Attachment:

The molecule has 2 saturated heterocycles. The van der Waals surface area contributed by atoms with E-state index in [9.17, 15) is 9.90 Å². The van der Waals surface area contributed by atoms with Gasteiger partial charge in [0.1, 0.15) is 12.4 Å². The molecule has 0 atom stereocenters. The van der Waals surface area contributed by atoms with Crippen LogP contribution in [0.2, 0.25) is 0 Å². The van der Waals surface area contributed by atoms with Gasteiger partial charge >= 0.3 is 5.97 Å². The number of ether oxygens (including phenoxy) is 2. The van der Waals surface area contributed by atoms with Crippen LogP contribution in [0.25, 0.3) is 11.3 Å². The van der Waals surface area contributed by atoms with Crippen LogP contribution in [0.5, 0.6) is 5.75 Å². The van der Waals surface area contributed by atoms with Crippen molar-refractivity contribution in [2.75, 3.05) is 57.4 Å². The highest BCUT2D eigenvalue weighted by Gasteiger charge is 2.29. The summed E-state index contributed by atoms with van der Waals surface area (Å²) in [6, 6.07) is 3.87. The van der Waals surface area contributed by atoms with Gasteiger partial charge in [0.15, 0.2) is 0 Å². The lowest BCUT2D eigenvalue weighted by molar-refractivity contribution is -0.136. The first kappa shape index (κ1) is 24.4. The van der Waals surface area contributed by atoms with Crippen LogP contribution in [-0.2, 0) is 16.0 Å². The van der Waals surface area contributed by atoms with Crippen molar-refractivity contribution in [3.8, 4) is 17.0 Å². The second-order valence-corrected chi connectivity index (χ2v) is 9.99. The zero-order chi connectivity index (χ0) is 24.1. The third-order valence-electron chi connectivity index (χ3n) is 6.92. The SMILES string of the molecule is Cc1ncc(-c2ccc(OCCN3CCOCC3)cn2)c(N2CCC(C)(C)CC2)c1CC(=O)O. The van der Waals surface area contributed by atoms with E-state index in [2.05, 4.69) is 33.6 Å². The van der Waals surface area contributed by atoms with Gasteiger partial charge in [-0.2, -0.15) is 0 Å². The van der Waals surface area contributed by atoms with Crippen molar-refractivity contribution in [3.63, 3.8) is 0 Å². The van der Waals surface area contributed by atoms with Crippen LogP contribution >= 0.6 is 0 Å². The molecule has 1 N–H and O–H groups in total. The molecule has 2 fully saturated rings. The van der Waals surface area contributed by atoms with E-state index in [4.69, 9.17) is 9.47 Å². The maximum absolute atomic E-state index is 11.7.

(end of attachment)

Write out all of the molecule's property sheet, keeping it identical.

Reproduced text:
The molecule has 2 saturated heterocycles. The van der Waals surface area contributed by atoms with E-state index in [9.17, 15) is 9.90 Å². The van der Waals surface area contributed by atoms with Gasteiger partial charge in [0.1, 0.15) is 12.4 Å². The molecule has 0 atom stereocenters. The van der Waals surface area contributed by atoms with Crippen LogP contribution in [0.2, 0.25) is 0 Å². The van der Waals surface area contributed by atoms with Gasteiger partial charge >= 0.3 is 5.97 Å². The number of ether oxygens (including phenoxy) is 2. The van der Waals surface area contributed by atoms with Crippen LogP contribution in [0.25, 0.3) is 11.3 Å². The van der Waals surface area contributed by atoms with Crippen LogP contribution in [0.5, 0.6) is 5.75 Å². The van der Waals surface area contributed by atoms with Crippen molar-refractivity contribution in [2.75, 3.05) is 57.4 Å². The highest BCUT2D eigenvalue weighted by Gasteiger charge is 2.29. The summed E-state index contributed by atoms with van der Waals surface area (Å²) in [6, 6.07) is 3.87. The van der Waals surface area contributed by atoms with Gasteiger partial charge in [0.15, 0.2) is 0 Å². The lowest BCUT2D eigenvalue weighted by molar-refractivity contribution is -0.136. The first kappa shape index (κ1) is 24.4. The van der Waals surface area contributed by atoms with Crippen LogP contribution in [-0.2, 0) is 16.0 Å². The van der Waals surface area contributed by atoms with Crippen molar-refractivity contribution in [3.8, 4) is 17.0 Å². The second-order valence-corrected chi connectivity index (χ2v) is 9.99. The zero-order chi connectivity index (χ0) is 24.1. The third-order valence-electron chi connectivity index (χ3n) is 6.92. The SMILES string of the molecule is Cc1ncc(-c2ccc(OCCN3CCOCC3)cn2)c(N2CCC(C)(C)CC2)c1CC(=O)O. The van der Waals surface area contributed by atoms with E-state index in [2.05, 4.69) is 33.6 Å². The van der Waals surface area contributed by atoms with Gasteiger partial charge in [-0.2, -0.15) is 0 Å². The van der Waals surface area contributed by atoms with Crippen molar-refractivity contribution in [3.63, 3.8) is 0 Å². The van der Waals surface area contributed by atoms with Crippen LogP contribution >= 0.6 is 0 Å². The molecule has 1 N–H and O–H groups in total. The molecule has 2 fully saturated rings. The van der Waals surface area contributed by atoms with E-state index in [4.69, 9.17) is 9.47 Å². The maximum absolute atomic E-state index is 11.7.